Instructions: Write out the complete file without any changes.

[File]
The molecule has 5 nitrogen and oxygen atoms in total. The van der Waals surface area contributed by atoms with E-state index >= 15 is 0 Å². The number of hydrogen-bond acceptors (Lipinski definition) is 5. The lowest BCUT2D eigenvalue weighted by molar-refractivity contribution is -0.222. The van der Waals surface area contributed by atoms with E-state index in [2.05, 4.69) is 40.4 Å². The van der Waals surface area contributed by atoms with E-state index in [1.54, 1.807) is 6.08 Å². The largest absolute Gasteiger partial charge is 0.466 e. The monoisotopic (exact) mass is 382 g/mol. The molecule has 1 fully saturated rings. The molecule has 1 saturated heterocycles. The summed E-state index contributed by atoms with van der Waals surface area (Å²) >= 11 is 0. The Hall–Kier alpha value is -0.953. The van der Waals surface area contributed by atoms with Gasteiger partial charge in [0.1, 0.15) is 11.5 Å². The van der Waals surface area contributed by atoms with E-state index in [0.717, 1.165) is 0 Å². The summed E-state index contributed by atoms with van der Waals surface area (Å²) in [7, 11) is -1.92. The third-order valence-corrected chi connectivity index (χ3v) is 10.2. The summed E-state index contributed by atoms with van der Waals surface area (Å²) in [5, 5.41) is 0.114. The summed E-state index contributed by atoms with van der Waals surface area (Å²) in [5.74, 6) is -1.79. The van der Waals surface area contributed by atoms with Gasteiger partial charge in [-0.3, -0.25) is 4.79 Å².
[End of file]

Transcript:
The molecule has 5 nitrogen and oxygen atoms in total. The van der Waals surface area contributed by atoms with E-state index >= 15 is 0 Å². The number of hydrogen-bond acceptors (Lipinski definition) is 5. The lowest BCUT2D eigenvalue weighted by molar-refractivity contribution is -0.222. The van der Waals surface area contributed by atoms with E-state index in [2.05, 4.69) is 40.4 Å². The van der Waals surface area contributed by atoms with E-state index in [1.54, 1.807) is 6.08 Å². The largest absolute Gasteiger partial charge is 0.466 e. The monoisotopic (exact) mass is 382 g/mol. The molecule has 1 fully saturated rings. The molecule has 1 saturated heterocycles. The summed E-state index contributed by atoms with van der Waals surface area (Å²) >= 11 is 0. The Hall–Kier alpha value is -0.953. The van der Waals surface area contributed by atoms with Gasteiger partial charge in [0.1, 0.15) is 11.5 Å². The van der Waals surface area contributed by atoms with E-state index in [0.717, 1.165) is 0 Å². The summed E-state index contributed by atoms with van der Waals surface area (Å²) in [7, 11) is -1.92. The third-order valence-corrected chi connectivity index (χ3v) is 10.2. The summed E-state index contributed by atoms with van der Waals surface area (Å²) in [5, 5.41) is 0.114. The summed E-state index contributed by atoms with van der Waals surface area (Å²) in [5.74, 6) is -1.79. The van der Waals surface area contributed by atoms with Gasteiger partial charge in [-0.3, -0.25) is 4.79 Å².